On leadership

I think humanity is finally falling back into place. I think it is finally taking baby steps towards itself, towards its own collective soul and I am so grateful that voices around us, the ones that others listen to, are pushing us to look back within, instead of always outward, into our pockets, garages or portfolios of work. I am especially excited by the uncovering of the real definition of leadership.

“Leadership is volunteering at the local school, speaking encouraging words to a friend, and holding the hand of a dying parent. It’s tying dirty shoelaces and going to therapy and saying to our families and friends: No. We don’t do unkindness here. It’s signing up to run for the school board and it’s driving that single mom’s kid home from practice and it’s creating boundaries that prove to the world that you value yourself. Leadership is taking care of yourself and empowering others to do the same.” 
― Abby Wambach, WOLFPACK: How to Come Together, Unleash Our Power, and Change the Game

When I was a teenager, growing up in a communist country, and several years after the overt communists were overthrown by their more dangerous counterparts, sheep in wolves’ skins, communists masked as democrats, being a “leader” meant being superior. Knowing it all, not allowing any contradictions, barking orders, disposing of people and treating people as commodities. Before working for my current organisation, I was employed by a company “leader” who felt it as a personal affront for me to not take my cellphone into the bathroom. What if he needed me right that moment? This person found it ok to yell, throw objects at people displeasing him, manipulate and threaten, considering that a good paycheck and a car always fix everything. It was a great lesson for me in understanding that nothing in the world represents a good bargain for my mental health and self worth. It took me several breakdowns, years of therapy hours and personal discoveries to unravel what the few months slaving for this person did to me and how it left a mark on my psyche.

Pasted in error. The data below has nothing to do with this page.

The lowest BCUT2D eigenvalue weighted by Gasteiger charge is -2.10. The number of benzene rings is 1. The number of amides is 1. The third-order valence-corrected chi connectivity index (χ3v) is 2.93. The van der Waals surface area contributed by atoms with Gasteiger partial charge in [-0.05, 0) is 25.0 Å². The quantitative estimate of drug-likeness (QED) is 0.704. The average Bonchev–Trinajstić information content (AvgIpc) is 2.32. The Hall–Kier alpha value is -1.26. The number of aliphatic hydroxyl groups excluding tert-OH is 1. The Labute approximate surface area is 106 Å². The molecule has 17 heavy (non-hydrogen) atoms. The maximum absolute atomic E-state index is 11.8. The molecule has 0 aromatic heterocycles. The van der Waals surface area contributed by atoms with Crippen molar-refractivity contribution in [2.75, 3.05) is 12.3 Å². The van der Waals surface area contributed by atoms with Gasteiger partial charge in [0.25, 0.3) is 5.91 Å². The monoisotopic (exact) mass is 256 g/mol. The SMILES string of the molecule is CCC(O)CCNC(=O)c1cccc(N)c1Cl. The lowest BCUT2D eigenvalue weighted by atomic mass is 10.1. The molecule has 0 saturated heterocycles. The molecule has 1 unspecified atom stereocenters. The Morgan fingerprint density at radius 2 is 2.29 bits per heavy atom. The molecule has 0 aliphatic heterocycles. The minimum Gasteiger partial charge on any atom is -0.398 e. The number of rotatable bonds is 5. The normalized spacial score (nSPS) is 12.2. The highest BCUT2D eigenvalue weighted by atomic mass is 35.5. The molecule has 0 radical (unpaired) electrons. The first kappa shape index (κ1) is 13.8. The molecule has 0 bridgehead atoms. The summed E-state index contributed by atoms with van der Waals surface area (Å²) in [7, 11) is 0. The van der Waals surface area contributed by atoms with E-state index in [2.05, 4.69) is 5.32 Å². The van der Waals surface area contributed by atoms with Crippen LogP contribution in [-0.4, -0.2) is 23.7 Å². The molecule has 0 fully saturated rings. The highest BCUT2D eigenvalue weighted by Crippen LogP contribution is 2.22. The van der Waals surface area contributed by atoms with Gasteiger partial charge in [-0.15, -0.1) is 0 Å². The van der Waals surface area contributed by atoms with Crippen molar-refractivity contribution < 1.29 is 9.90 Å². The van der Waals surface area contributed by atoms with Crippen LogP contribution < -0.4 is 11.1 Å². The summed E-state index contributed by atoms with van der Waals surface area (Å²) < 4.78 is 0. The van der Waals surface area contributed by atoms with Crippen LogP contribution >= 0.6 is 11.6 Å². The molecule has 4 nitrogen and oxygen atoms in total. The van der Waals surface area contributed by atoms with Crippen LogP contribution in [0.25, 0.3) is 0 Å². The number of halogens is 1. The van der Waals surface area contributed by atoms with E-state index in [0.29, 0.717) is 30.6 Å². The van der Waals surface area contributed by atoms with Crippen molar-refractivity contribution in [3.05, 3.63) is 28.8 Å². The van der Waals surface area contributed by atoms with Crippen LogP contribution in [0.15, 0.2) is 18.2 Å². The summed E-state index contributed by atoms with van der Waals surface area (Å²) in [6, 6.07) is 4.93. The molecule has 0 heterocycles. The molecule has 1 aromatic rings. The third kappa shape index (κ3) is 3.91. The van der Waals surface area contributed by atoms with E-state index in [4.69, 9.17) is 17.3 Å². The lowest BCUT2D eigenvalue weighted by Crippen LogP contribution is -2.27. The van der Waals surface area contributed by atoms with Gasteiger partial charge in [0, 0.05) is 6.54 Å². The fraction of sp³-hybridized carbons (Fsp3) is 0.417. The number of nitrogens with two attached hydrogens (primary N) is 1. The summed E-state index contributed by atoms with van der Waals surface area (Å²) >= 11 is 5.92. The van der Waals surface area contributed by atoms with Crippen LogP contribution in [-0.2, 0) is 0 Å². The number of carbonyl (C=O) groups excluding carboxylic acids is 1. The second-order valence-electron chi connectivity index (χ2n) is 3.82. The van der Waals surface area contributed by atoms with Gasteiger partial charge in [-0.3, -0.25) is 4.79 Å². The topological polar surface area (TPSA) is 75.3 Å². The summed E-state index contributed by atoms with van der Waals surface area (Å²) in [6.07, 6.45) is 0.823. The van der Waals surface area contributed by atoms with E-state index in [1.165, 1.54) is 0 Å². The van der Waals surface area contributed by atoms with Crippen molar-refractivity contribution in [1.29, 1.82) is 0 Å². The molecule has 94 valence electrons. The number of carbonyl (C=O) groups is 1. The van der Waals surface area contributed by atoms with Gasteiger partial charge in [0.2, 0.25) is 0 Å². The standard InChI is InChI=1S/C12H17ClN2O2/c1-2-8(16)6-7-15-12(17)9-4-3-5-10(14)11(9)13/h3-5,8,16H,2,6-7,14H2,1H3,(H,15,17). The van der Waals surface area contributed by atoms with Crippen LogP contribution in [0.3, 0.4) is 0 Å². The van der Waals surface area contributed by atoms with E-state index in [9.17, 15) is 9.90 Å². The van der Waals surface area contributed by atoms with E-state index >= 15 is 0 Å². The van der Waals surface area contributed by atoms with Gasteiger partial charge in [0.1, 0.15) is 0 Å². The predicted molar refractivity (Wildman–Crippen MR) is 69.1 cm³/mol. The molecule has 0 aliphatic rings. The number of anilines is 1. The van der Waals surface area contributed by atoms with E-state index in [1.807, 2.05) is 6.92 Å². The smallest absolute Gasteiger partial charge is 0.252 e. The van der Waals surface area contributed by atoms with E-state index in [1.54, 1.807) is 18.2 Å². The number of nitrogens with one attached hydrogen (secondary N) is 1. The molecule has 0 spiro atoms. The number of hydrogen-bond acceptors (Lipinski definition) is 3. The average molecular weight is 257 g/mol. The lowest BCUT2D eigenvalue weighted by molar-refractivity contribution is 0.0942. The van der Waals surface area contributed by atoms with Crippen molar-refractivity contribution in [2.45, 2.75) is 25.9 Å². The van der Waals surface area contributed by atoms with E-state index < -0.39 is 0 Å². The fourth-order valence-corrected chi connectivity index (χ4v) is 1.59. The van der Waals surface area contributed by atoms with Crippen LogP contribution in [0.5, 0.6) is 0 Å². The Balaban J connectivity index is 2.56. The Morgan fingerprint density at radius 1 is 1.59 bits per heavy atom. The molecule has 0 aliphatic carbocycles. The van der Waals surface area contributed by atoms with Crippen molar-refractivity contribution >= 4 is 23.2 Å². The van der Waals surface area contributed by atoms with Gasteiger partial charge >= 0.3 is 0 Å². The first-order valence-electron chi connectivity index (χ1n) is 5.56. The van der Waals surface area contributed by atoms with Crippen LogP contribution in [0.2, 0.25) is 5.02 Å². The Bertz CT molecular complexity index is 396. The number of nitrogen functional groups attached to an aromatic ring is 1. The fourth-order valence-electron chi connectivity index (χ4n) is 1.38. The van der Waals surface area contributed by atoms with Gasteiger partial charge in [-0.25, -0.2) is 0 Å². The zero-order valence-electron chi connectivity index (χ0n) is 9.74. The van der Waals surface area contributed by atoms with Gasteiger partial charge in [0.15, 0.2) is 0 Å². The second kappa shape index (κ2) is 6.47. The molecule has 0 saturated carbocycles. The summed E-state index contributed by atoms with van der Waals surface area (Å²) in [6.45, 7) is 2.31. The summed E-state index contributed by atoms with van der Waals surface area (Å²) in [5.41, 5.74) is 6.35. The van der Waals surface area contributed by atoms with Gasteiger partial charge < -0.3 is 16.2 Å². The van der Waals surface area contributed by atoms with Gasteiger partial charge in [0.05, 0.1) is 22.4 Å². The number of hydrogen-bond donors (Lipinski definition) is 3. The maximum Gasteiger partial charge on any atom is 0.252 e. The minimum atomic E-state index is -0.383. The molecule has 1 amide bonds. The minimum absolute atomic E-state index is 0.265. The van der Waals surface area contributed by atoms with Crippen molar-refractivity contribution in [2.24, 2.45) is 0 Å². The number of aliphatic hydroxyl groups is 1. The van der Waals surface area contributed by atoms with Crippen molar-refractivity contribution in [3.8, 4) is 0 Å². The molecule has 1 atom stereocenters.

Being an intense person, prone to explosions and gut reactions myself, I realise nowadays that this experience was in my life for a reason (as all of our experiences really are). I lead a team of 9 now and knowing what it feels to be demeaned, yelled at and unsupported pushes me to always want to be different. Everybody who is anybody in business realises that there is nothing more important than the people in their team. That a good leader can be seen in the way she gives of herself, not in the way she takes from others.

Leadership has been the topic of my week. Sitting across the table from a team of people defining themselves as leaders and wondering how each see themselves in this capacity, being inspired by listening to the genius of Simon Sinek on why Leaders Eat Last, meeting with my team as a leader to evaluate, give feedback and share tough decisions.

While I know that many will argue differently, I am convinced that if the leadership process does not break your heart open every day, keep you up at night thinking about how to support your people, if it does not challenge your humaneness and your ideas around life, you are anything else but a leader.

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